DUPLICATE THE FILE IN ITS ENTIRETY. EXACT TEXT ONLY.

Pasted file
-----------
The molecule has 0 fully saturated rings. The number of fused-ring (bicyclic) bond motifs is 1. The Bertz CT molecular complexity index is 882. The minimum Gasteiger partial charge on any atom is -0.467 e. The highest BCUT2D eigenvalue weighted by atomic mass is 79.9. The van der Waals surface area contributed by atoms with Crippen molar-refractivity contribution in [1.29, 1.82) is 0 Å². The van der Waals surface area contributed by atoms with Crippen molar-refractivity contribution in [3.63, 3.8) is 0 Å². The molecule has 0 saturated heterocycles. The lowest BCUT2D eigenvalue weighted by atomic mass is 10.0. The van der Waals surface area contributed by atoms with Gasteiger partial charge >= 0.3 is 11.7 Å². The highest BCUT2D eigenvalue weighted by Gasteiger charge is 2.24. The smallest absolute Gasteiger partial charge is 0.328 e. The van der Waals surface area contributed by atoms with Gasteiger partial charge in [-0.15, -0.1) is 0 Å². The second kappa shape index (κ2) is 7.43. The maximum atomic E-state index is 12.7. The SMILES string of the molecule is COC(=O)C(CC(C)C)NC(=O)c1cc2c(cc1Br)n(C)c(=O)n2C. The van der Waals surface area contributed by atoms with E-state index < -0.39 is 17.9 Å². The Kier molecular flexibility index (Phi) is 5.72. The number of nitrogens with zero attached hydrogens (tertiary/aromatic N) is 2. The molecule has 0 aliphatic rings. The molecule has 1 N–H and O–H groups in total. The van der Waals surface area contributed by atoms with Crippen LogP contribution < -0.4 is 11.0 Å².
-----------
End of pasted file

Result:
The molecule has 0 fully saturated rings. The number of fused-ring (bicyclic) bond motifs is 1. The Bertz CT molecular complexity index is 882. The minimum Gasteiger partial charge on any atom is -0.467 e. The highest BCUT2D eigenvalue weighted by atomic mass is 79.9. The van der Waals surface area contributed by atoms with Crippen molar-refractivity contribution in [1.29, 1.82) is 0 Å². The van der Waals surface area contributed by atoms with Crippen molar-refractivity contribution in [3.63, 3.8) is 0 Å². The molecule has 0 saturated heterocycles. The lowest BCUT2D eigenvalue weighted by atomic mass is 10.0. The van der Waals surface area contributed by atoms with Gasteiger partial charge >= 0.3 is 11.7 Å². The highest BCUT2D eigenvalue weighted by Gasteiger charge is 2.24. The smallest absolute Gasteiger partial charge is 0.328 e. The van der Waals surface area contributed by atoms with Gasteiger partial charge in [-0.15, -0.1) is 0 Å². The second kappa shape index (κ2) is 7.43. The maximum atomic E-state index is 12.7. The SMILES string of the molecule is COC(=O)C(CC(C)C)NC(=O)c1cc2c(cc1Br)n(C)c(=O)n2C. The van der Waals surface area contributed by atoms with E-state index < -0.39 is 17.9 Å². The Kier molecular flexibility index (Phi) is 5.72. The number of nitrogens with zero attached hydrogens (tertiary/aromatic N) is 2. The molecule has 0 aliphatic rings. The molecule has 1 N–H and O–H groups in total. The van der Waals surface area contributed by atoms with Crippen LogP contribution < -0.4 is 11.0 Å².